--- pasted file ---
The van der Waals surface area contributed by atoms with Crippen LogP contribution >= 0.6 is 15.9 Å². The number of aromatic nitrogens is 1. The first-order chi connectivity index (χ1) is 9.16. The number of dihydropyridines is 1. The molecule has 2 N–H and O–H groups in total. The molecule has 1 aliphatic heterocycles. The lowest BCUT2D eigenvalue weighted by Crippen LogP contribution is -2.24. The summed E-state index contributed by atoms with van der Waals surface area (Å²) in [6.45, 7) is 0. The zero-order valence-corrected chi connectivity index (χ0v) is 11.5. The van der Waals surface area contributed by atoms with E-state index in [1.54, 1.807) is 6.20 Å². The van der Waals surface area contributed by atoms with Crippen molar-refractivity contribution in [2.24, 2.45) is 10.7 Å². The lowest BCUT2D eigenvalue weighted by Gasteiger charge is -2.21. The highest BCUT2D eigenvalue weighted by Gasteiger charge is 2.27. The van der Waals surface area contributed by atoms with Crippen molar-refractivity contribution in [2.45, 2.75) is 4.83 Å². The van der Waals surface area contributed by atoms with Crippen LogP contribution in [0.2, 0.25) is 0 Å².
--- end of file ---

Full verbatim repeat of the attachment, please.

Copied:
The van der Waals surface area contributed by atoms with Crippen LogP contribution >= 0.6 is 15.9 Å². The number of aromatic nitrogens is 1. The first-order chi connectivity index (χ1) is 9.16. The number of dihydropyridines is 1. The molecule has 2 N–H and O–H groups in total. The molecule has 1 aliphatic heterocycles. The lowest BCUT2D eigenvalue weighted by Crippen LogP contribution is -2.24. The summed E-state index contributed by atoms with van der Waals surface area (Å²) in [6.45, 7) is 0. The zero-order valence-corrected chi connectivity index (χ0v) is 11.5. The van der Waals surface area contributed by atoms with E-state index in [1.54, 1.807) is 6.20 Å². The van der Waals surface area contributed by atoms with Crippen molar-refractivity contribution in [2.24, 2.45) is 10.7 Å². The lowest BCUT2D eigenvalue weighted by Gasteiger charge is -2.21. The highest BCUT2D eigenvalue weighted by Gasteiger charge is 2.27. The van der Waals surface area contributed by atoms with Crippen molar-refractivity contribution in [2.45, 2.75) is 4.83 Å². The van der Waals surface area contributed by atoms with Crippen LogP contribution in [0.2, 0.25) is 0 Å².